Saturday, 2 April 2011
One for the Bill Murray Elite
Lover: Taken from IMDB
“I am a film studies student fortunate enough to be at the Cannes Festival and somehow fenangled my way into the premiere of Broken Flowers, in fact sitting in the aisle diagonal to Jim, Bill Murray, Tilda Swinton, and Julie Deply. The movie was utterly satisfying for me. I had an avid fear that it would end up ANOTHER Bill Murray movie, which is practically a genre in and of itself these days, although Jarmusch already reinvigorated his classic demeanor in Coffee and Cigarettes. Much to my relief, Broken Flowers provides many a moment for Murray to shine, for it is truly a film centered around him. It is more of a return to Jarmusch's earlier films, rather than the second round of linked stories like Mystery Train and Night on Earth or the play with genre of the latter works. Unlike Stranger than Paradise or Down By Law, however, the focus is not on a trio but one man, which opens the door for more detailed character development than Jarmusch is normally willing to give. I don't want to say that it is his most accessible work, but a more mature and developed one. It has the most structured storyline to date but as usual, Jarmusch always remains restrained. Jeffrey Wright is a delight, and Swinton is unrecognizable. The scene between Murray, Frances Conroy (what a treat for a Six Feet Under Fan) in particular received applause from the crowd, as did the film as a whole. In many ways the film reminded me of About Schmidt, particularly the ending, but was much more minimal and appealing to all ages. The soundtrack, an ethiopoan musician's take on spy music, added a great touch and the whimsical play with mystery and clues is continuously weaved throughout. There is no closure, no emotional overtow, and no real payoff, but the film is very well crafted. I am still trying to articulate it and incredibly sleep deprived but feel free to contact me with any questions. I saw that no one had posted yet and i thought that as a complete Jarmusch dork, I should extend my knowledge. Later I'll actually provide a good review.”
He puts himself down for what Is a great review, great knowledge of this particular film maker and knows where the films faults lie’s as well it’s good points
Hater: Taken from IMDB
“Bill Murray plays an ageing Lothario, a formerly successful businessman (though from the dullard we see it's hard to believe) with enough money that he doesn't need to work, who consequently lives a pointless and empty life. One day he's contacted by an old girlfriend who tells him that the son he never knew he had might just turn up on his doorstep. Not knowing who sent the letter, he sets out to visit four possible candidates. After we've been invited to sneer at each of them in turn – their absurd jobs, their empty lives – he is back home, not knowing which one sent the letter, whether it was actually sent by a more recent girlfriend as a prank, or even whether a young man who's just arrived in town might be his son. The film's message seems to be that unless you're, say, an independent film-maker named Jim Jarmusch, your so-called life is a pointless waste of which you ought to be embarrassed. This kind of cheap and lazy nihilism is just so boring, and the non-ending suggests that even Jarmusch couldn't be bothered with it any more. This film is designed to impress the kind of people who assume that any film without obvious interest or appeal must therefore be "arty". No, it's just tedious, flabby, self-indulgent and a waste of the talent of Bill Murray, who might as well have been replaced by a waxwork for most of it.”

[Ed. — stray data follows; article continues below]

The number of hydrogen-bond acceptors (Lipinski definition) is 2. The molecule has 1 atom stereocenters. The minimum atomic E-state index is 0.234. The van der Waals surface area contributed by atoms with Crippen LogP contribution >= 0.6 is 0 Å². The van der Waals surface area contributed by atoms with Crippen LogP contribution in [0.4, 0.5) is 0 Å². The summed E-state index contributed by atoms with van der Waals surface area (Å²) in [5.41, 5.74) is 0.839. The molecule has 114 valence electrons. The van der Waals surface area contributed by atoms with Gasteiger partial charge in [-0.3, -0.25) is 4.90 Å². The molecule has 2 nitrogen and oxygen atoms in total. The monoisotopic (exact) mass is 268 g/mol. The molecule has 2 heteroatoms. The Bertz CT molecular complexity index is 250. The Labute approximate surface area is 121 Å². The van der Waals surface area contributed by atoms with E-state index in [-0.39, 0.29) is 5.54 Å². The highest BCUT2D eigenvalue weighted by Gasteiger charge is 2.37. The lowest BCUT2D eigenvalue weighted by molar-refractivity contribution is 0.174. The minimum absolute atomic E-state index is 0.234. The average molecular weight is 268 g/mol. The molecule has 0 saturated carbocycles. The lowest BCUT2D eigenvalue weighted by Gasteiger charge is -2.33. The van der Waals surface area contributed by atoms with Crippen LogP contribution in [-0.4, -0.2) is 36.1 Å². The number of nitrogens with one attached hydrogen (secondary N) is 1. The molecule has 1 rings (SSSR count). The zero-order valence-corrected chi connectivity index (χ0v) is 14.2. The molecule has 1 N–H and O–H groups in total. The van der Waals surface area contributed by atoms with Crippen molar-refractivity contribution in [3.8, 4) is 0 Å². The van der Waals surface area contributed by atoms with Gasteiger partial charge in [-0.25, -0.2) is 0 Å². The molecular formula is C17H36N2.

I think that is a fair point here, for all its indie trademarks it doesn’t really make any clear point. This can make for it a bit of a dull experience, however I personally think the comedy carries the whole film. It’s all down to Bill Murray’s trademark deadpan performance and his reaction to characters that are slightly larger than life.
What I thought:
Broken Flowers is at first an intriguing fun mystery movie where Bill Murrays past his prime Lothario is searching for his son he never knew he had. It develops well and everything slots into place, watching Murray react to what’s going on around him whether it be with a hint of melancholy (that has been a standard of recent Bill Murray films) or his dry wit is the best thing about the film. Coming into the final third however you realise all is not as it seems, you start to realise that the story will not be fully resolved. This is what spoils Broken Flowers, as you are given possibilities but no real answers.
The result of that is no real emotional payoff for a character you invested time in watching, not just that but a character that despite some terrible misogynistic character traits is very likable (What Bill Murray characters isn’t?). It’s a real shame and does spoil the film quite a bit, as the film ticks over the directing is simple, the soundtrack is indie by the numbers and every other role is played with enough gusto, enough to give Murray funny material and as many facial expressions as he likes.
Maybe it’s the fact that I’m quite easy to shock when it comes to films (years of watching blockbusters have made me forget what can shock) but there is one scene in Broken Flowers that always stick is my mind. The full frontal shot of who must only surely be a barely legal teen girl, I mean I failed to see the point of this shot and it’s so totally out of the blue that it almost made me jump and look away from the screen. I’m all for nudity if it serves the picture but I failed to see how it served Broken Flowers, though I’m sure the director does.
So I might be a bit of a prude but you are the judge, I’m a big fan of Bill Murray and that alone is a good enough reason to watch Broken Flowers.